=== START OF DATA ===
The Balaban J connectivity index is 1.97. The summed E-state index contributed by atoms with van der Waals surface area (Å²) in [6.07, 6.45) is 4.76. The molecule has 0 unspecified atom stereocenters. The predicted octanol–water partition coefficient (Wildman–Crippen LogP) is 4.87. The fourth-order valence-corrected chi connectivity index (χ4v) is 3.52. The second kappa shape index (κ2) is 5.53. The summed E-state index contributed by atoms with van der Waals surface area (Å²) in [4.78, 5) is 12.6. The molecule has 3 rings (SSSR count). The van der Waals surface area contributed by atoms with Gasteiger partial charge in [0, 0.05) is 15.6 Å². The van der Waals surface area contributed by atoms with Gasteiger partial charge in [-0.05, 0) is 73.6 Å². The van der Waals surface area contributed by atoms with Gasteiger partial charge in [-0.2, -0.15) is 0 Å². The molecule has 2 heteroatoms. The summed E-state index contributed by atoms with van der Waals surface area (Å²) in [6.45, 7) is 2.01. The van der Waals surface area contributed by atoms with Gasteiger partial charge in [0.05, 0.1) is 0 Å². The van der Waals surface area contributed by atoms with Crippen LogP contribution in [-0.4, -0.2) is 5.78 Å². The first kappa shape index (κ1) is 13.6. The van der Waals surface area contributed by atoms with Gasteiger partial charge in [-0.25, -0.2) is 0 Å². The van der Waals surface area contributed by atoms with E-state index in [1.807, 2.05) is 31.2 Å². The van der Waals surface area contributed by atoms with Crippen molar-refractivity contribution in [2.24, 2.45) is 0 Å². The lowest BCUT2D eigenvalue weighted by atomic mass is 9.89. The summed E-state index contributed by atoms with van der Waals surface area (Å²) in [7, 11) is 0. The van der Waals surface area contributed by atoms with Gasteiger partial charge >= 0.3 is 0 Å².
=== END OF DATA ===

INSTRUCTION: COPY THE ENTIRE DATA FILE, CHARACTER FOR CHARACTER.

The Balaban J connectivity index is 1.97. The summed E-state index contributed by atoms with van der Waals surface area (Å²) in [6.07, 6.45) is 4.76. The molecule has 0 unspecified atom stereocenters. The predicted octanol–water partition coefficient (Wildman–Crippen LogP) is 4.87. The fourth-order valence-corrected chi connectivity index (χ4v) is 3.52. The second kappa shape index (κ2) is 5.53. The summed E-state index contributed by atoms with van der Waals surface area (Å²) in [4.78, 5) is 12.6. The molecule has 3 rings (SSSR count). The van der Waals surface area contributed by atoms with Gasteiger partial charge in [0, 0.05) is 15.6 Å². The van der Waals surface area contributed by atoms with Gasteiger partial charge in [-0.05, 0) is 73.6 Å². The van der Waals surface area contributed by atoms with Gasteiger partial charge in [-0.2, -0.15) is 0 Å². The molecule has 2 heteroatoms. The summed E-state index contributed by atoms with van der Waals surface area (Å²) in [6.45, 7) is 2.01. The van der Waals surface area contributed by atoms with Gasteiger partial charge in [0.05, 0.1) is 0 Å². The van der Waals surface area contributed by atoms with Crippen LogP contribution in [-0.4, -0.2) is 5.78 Å². The first kappa shape index (κ1) is 13.6. The van der Waals surface area contributed by atoms with Gasteiger partial charge in [-0.25, -0.2) is 0 Å². The van der Waals surface area contributed by atoms with E-state index in [1.807, 2.05) is 31.2 Å². The van der Waals surface area contributed by atoms with Crippen molar-refractivity contribution in [2.24, 2.45) is 0 Å². The lowest BCUT2D eigenvalue weighted by atomic mass is 9.89. The summed E-state index contributed by atoms with van der Waals surface area (Å²) in [7, 11) is 0. The van der Waals surface area contributed by atoms with Gasteiger partial charge >= 0.3 is 0 Å².